Air France and Delta Air Lines Inc. announced today that they will form an international marketing alliance, adding another giant combine to the three Euro-American blocs already competing over the Atlantic Ocean.

With the formation of this operating alliance, most of the major European and American carriers are now committed to one partnership or another; Air France had been the last European carrier to choose sides. "The pieces are in place," said Matthew Stainer, airline analyst for Credit Lyonnais Securities in London.

The matchup left Continental Airlines Inc., which had enjoyed significant cooperation with Air France and considered itself a candidate for an alliance, out in the cold. It also sent Delta partners Swissair and Sabena into a new agreement, announced today, with American Airlines Inc.

US Airways Inc. is the only other major U.S. airline without a transatlantic partner. After a disastrous partnership with British Airways in the early 1990s, US Airways has vowed not to enter any new alliance unless it is a partnership of equals. The airline is operating more than 90 percent full on its transatlantic routes and can bring nothing to the table for prospective partners.

That situation will change next year when US Airways starts taking delivery of long-range Airbus A330 aircraft. US Airways appears to be counting on the sometimes transitory nature of airline alliances and the fluidity of the alliance picture.

The alliances are the new battlefields of international air competition -- not between airlines but between blocs. As nations form regional trading blocs, airlines are combining into behemoths whose joint route networks and operating efficiencies increase their competitiveness.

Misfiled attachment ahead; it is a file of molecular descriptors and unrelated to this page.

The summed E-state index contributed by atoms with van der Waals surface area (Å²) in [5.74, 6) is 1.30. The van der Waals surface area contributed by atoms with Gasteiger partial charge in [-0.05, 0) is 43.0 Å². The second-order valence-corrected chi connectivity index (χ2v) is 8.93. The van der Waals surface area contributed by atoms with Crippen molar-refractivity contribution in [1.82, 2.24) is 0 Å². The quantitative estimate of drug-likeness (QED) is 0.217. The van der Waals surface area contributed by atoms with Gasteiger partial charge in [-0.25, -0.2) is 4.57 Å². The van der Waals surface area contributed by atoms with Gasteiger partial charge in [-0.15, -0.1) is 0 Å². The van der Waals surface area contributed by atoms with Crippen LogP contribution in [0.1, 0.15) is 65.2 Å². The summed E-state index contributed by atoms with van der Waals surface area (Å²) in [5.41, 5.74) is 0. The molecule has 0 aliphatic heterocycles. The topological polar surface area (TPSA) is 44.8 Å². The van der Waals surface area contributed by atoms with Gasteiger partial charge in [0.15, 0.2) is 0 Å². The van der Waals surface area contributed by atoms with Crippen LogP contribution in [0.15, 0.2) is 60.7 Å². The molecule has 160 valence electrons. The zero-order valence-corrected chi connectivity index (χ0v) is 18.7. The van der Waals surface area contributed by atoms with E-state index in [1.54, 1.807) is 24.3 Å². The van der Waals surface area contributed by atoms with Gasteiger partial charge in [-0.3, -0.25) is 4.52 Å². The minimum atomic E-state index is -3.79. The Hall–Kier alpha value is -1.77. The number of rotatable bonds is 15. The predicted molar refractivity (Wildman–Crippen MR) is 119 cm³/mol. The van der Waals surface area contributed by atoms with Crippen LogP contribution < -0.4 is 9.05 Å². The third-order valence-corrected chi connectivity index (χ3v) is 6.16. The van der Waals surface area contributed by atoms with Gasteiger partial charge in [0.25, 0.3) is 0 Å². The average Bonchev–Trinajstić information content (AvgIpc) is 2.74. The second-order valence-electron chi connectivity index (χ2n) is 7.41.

"We intend that we will challenge our biggest and most successful competitors," Delta CEO and president Leo F. Mullin said, adding that Air France and Delta will seek other partners.

Airline alliances are intended to attract passengers through coordinated schedules that feed passengers through to destinations that might otherwise require long layovers or cumbersome transfers. Passengers can receive frequent-flier miles on all airlines in the partnership.

Airlines benefit from the ability to "code-share" -- sell seats on each others' flights under their own name -- and essentially add partners' destinations to their own route network.

The new alliance does not require government approval, but antitrust officials at the Department of Justice are studying airline deals that have become virtual mergers. The department has filed suit to block the alliance of Continental and Northwest Airlines Corp. because the partnership involves an equity swap, but regulators have not moved to bar marketing alliances such as the one between Delta and Air France.

For both Air France and Delta, today's agreement culminated years of difficult transition.

Air France, Europe's third-largest airline, was partially privatized only in February, and the government of France retains majority control. Last summer, a 10-day pilots strike during the soccer World Cup embarrassed company and government officials. And in 1994 it took a $3.3 billion bailout by the French government to ensure the carrier's survival.

But the airline has achieved significant cost savings in the past year and has become more efficient. In their strike settlement, pilots agreed to a three-month cooling-off period before launching future strikes, a significant concession in strike-prone France.

Air France is blessed with two attributes that enhanced its appeal to Delta: its location in the heart of Europe, with extensive networks across the continent, and an airport, Charles de Gaulle, that is one of few in Europe with significant expansion potential.

CAPTION: Air France, whose planes are shown at left next to Delta's, is the last major European carrier to enter into an international marketing alliance.